Hey Y'all!

It took me awhile to get here, but alas I'm finally joining the blogosphere of bloviation. It took a rant floating around in my head to send me toward this journey, but so be it. We'll have some fun here too. I promise. Thanks for stopping by! Don't forget to leave me a comment or two. ~ diane

Tuesday, September 9, 2014

The Trip of a Lifetime - Part 1

Taking off for Heathrow!
Never in my wildest imaginings did I ever come close to how incredibly amazing our trip to England would be. Even sacked with massive jet lag and a grueling wait through customs at Heathrow, Dad and I were thrilled to find Hannah waving at us as we finally emerged through the gate. Oh, what a heavenly hug to finally wrap my arms around our beautiful daughter who’s been traveling Europe all summer! With her, at long last we met Aaron Bradshaw, her back-packing buddy, and … Steve Kirk! Steve, along with his wife Lydia and their three kids, would be our hosts in Parham for the next four days.

I must confess to more than a few goose bumps as Steve turned into their property which housed the 390th some seventy years ago. Spotting that control tower – the same one Dad flew over on so many missions – was positively surreal, like stepping back in time. I could hardly wait to visit the museum which it now houses.

Just so you know, writing may now be my profession, but I’ll never find the adequate words to express how unforgettable our visit was with Lydia and Steve and their three adorable children – Fliss, Tommy, and Betsy. They’d decorated their home both inside and out with American flags and “welcome” banners to boot! Shortly after we arrived, Lydia served us a traditional “Sunday Roast” with all the trimmings - including Yorkshire pudding. SO good. We were astounded to each have our own room in their lovely home. Can you imagine having that many guest rooms?

Lydia had planned a wonderful itinerary for our visit, including plenty of time at the Parham Airfield Museum located there in that historic control tower. Earlier this summer, they celebrated a grand re-opening after a large addition was built to showcase more of the 390th memorabilia. It’s a fascinating museum, and the passion of the docents who volunteer their time is contagious from the moment you enter.

Just as I’d expected, Dad was quite the rock star once he set foot in that historic building. Visitors clung to him like Velcro, asking questions, wanting his autograph, and having pictures taken with him. Meeting Lydia’s father Peter Kindred (below), who oversees the running of the museum, was such a treat. Peter is a walking, talking historian who loves sharing his knowledge about the 390th and those who served on so many acres of the family’s farmland.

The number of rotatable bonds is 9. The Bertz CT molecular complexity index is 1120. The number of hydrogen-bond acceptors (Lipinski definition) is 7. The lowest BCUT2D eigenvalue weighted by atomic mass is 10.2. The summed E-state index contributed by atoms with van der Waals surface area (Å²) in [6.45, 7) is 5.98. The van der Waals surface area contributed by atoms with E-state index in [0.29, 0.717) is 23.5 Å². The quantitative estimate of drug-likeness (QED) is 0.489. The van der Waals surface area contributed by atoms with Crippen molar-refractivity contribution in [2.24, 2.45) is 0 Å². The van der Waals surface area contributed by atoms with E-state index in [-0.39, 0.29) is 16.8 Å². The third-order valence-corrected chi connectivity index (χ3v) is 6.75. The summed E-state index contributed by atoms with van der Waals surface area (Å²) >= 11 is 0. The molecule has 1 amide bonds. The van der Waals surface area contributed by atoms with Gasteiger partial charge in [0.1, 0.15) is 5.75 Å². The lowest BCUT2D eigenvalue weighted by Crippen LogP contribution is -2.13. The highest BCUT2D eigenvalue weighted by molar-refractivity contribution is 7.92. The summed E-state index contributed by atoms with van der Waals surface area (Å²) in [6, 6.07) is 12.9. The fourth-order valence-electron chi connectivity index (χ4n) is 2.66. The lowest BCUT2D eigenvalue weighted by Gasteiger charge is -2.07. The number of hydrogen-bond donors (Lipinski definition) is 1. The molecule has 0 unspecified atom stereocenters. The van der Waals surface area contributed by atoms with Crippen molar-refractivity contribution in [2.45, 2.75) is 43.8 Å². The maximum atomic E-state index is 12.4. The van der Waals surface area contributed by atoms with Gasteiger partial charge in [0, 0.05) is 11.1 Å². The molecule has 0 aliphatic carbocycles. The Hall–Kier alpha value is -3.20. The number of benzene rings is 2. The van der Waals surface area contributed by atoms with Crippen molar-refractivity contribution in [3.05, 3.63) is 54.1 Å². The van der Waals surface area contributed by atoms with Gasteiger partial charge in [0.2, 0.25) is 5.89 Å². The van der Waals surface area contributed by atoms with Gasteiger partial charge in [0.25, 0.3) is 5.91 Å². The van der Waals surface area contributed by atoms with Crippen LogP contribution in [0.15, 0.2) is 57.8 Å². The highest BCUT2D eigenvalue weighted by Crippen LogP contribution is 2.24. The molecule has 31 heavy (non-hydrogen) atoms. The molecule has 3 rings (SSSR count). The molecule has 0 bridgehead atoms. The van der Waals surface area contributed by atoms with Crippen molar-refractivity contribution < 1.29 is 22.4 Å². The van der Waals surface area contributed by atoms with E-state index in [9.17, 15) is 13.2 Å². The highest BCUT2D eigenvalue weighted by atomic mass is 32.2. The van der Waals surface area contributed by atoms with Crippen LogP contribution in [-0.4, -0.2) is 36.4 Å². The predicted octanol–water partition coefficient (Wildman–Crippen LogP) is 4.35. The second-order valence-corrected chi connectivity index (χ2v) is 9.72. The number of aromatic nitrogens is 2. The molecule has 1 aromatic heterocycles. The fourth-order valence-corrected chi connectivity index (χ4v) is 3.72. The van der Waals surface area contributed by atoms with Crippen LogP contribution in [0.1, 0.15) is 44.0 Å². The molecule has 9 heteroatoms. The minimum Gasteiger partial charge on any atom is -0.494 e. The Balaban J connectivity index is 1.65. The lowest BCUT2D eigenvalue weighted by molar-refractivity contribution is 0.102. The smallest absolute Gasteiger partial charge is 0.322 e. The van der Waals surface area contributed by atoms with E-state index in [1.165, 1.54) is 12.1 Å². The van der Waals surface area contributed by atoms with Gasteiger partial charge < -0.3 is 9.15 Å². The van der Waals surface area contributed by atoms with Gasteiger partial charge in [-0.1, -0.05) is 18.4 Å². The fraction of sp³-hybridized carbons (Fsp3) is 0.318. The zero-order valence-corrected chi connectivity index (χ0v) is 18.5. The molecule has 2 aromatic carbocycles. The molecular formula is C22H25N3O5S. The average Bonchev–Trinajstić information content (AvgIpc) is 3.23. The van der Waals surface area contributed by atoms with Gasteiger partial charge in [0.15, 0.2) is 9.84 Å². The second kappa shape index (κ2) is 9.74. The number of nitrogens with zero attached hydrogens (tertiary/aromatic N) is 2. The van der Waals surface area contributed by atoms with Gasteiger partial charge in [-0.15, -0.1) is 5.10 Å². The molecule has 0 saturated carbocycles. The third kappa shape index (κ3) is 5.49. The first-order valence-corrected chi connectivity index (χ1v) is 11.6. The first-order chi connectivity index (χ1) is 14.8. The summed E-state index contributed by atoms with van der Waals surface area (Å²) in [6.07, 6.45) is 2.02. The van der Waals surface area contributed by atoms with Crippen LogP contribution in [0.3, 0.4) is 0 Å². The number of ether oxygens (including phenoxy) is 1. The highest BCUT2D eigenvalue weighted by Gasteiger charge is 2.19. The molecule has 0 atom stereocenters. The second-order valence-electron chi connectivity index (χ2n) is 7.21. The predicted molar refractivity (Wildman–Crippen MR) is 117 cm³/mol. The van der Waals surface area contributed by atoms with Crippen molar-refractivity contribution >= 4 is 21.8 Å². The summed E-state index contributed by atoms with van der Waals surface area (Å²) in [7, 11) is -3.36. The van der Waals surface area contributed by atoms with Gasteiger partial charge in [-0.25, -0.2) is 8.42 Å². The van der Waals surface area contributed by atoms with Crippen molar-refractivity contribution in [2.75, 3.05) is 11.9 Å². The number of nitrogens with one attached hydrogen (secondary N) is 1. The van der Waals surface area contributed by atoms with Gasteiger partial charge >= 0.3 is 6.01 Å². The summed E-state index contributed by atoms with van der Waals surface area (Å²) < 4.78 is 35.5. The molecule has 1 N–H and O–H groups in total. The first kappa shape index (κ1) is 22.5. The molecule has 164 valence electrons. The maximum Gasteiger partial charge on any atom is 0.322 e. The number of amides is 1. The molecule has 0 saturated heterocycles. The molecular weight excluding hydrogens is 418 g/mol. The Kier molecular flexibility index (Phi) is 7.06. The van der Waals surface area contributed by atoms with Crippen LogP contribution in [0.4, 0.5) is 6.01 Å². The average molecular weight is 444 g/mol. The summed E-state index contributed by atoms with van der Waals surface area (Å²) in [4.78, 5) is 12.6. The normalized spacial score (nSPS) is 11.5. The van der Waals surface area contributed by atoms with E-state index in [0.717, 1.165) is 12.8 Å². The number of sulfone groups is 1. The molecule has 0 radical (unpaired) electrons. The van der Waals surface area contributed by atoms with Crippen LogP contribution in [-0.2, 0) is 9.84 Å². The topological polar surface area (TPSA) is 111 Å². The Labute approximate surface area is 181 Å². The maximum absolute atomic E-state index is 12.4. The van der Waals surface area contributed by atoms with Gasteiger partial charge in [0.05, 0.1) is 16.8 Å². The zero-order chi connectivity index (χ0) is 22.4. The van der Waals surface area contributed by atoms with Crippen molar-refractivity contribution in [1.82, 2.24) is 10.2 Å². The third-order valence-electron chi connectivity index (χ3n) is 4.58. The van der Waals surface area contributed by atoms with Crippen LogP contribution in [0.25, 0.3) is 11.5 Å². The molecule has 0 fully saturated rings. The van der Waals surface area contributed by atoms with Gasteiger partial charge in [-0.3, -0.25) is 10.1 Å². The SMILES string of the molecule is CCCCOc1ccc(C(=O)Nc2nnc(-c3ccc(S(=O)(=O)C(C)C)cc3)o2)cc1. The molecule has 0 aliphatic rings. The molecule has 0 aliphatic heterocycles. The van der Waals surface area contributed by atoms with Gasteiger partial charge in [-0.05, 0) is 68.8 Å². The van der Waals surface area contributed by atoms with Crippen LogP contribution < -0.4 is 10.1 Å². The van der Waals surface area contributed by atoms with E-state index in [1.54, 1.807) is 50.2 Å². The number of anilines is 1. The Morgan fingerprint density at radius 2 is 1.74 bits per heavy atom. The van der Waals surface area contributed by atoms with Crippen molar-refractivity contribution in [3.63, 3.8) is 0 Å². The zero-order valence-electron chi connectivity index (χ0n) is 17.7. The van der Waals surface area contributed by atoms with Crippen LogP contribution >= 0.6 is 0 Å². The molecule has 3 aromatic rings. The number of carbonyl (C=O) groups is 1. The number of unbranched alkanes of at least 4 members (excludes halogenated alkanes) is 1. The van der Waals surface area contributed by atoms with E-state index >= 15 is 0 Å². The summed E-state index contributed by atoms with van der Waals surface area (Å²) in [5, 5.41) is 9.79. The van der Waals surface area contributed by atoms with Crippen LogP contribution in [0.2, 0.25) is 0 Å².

(Standing) Peter Kindred, President of the Parham Airfield Museum, with Dad and a museum visitor
Later, a reporter from the Suffolk BBC interviewed both of us, and we got to hear portions played on the radio the next day. What a joy to be able to stand back and experience all this with my father!

And if that wasn’t enough, they threw a belated, surprise 91st birthday party for him! Check out that cake with his picture on it! 

The next day we visited Framlingham Castle, the iconic 11th-century structure that was such a welcoming sight for the crews of the B-17s as they returned from missions. On a side note, Dad’s brother, my Uncle Ralph, researched our family’s genealogy several years ago and traced us back to Sir Roger Bigod, the Earl of Norfolk, who built the castle. Small world, eh? 
Other stops on our itinerary included a delicious lunch at a pub called the White Horse Inn. The cozy ambience was exactly as I’d envisioned the pub where “Danny” and his friends visited in my book. It was also where we had our first taste of Sticky Toffee Pudding. Yum!

Tuesday evening we ate fish and chips in the quaint village on the North Sea called Aldeburgh (which, pronounced to our Yankee ears sounded just like Oprah, keeping us confused to say the least.) Afterward Steve and Lydia took us to see The Late Edwina Black, a “whodunit” at Aldeburgh’s summer theater.

On Wednesday, we stopped by the Framlingham Church where in 1995, on a trip here to commemorate the 50th anniversary of VE Day, Mom and Dad attended services. (No, the building isn't leaning ... apparently the photographer was!)